The first time it happened, or at least the first time it drew national attention, the corpse of a 69-year-old man living near Ito had been lying on the floor for three years, without anyone noticing his absence. His monthly rent and utilities had been withdrawn automatically from his bank account. Finally, after his savings were depleted in 2000, the authorities came to the apartment and found his skeleton near the kitchen, its flesh picked clean by maggots and beetles, just a few feet from his next-door neighbors.
The huge government apartment complex where Ito has lived for nearly 60 years — one of the biggest in Japan, a monument to the nation’s postwar baby boom and aspirations for a modern, U.S. way of life — suddenly became known for something else entirely: the “lonely deaths” of the world’s most rapidly aging society.
“4,000 lonely deaths a week,” estimated the cover of a popular weekly magazine this summer, capturing the national alarm.
今年夏天，某暢銷周刊在封面標題上估計「每周有4000人孤獨死」，令舉國為之一驚。Source article: https://paper.udn.com/udnpaper/POH0067/321753/web/
Topic: Japan to fund AI matchmaking to boost birth rate
Japan plans to boost its tumbling birth rate by funding artificial intelligence matchmaking schemes to help residents find love.
From next year it will subsidize local governments already running or starting projects that use AI to pair people up.
Last year the number of babies born in Japan fell below 865,000 - a record low.
The fast-greying nation has long been searching for ways to reverse one of the world’s lowest fertility rates.
Boosting the use of AI tech is one of its latest efforts.
Next year the government plans to allocate local authorities 2bn yen to boost the birth rate, reported AFP news agency.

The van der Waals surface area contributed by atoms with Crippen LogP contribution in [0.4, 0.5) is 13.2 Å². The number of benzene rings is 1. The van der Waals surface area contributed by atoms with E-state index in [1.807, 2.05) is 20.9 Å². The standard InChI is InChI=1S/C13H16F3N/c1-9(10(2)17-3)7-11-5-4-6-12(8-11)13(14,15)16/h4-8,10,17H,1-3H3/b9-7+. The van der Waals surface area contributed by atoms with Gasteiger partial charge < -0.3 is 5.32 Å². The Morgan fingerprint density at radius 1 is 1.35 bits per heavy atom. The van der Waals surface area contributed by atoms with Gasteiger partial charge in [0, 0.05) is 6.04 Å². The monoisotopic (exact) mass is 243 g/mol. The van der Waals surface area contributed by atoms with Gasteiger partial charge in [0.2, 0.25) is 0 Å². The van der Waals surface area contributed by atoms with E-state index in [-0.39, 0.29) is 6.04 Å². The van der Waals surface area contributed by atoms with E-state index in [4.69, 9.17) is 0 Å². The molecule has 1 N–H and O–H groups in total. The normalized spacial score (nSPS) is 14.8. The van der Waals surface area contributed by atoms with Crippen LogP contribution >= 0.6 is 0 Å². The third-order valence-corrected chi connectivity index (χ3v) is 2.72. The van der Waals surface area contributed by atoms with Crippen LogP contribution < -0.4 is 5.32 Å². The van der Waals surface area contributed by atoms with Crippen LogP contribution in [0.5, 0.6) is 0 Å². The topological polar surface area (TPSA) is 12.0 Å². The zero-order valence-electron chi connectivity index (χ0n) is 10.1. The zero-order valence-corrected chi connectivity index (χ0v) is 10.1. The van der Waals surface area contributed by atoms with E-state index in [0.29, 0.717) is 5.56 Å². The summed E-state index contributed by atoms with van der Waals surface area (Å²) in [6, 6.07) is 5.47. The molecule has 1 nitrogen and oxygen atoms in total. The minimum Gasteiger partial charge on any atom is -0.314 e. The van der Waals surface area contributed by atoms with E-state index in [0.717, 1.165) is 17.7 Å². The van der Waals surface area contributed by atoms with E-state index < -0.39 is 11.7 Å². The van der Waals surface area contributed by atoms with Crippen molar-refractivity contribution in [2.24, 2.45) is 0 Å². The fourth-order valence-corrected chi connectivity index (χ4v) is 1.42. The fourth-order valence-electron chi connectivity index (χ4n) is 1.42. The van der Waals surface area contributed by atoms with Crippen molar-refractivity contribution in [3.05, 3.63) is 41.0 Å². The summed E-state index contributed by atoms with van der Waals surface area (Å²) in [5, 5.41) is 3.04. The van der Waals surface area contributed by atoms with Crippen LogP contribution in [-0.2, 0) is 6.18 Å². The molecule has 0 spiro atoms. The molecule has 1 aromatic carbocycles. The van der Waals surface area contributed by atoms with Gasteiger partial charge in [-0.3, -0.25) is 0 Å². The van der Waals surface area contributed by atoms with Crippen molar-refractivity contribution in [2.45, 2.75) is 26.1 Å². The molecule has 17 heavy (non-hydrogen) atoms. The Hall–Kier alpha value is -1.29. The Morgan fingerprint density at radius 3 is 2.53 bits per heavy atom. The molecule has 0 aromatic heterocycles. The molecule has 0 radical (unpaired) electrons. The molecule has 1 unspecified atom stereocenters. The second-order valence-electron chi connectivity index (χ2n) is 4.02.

Many already offer human-run matchmaking services and some have introduced AI systems in the hope they will perform a more sophisticated analysis of the standardised forms where people submit their details.
Japan set to target zero emissions by 2050 in policy shift 日本政策轉變準備2050年達到零碳排
Prime Minister Yoshihide Suga is set to bind Japan to a target for carbon neutrality by 2050, a shift in stance that will bring the country in line with the European Union and more than 60 other nations in efforts to combat climate change.
Japan previously said it would aim to reduce emissions by 80% by 2050 and achieve net-zero emissions sometime in the latter half of the century.
Japan is the world’s fifth-biggest emitter of carbon dioxide. Under pressure from many business sectors, moves are also afoot to increase the use of renewable energy as the government starts forcing the shutdown of older, dirtier coal plants.
日本目前是全球第五大二氧化碳排放國。在許多產業界的壓力下，政府著手強制老舊火力發電廠關閉的同時，也正增加採用可再生能源等措施。Source article: https://features.ltn.com.tw/english/article/paper/1416436 ; https://features.ltn.com.tw/english/article/paper/1421876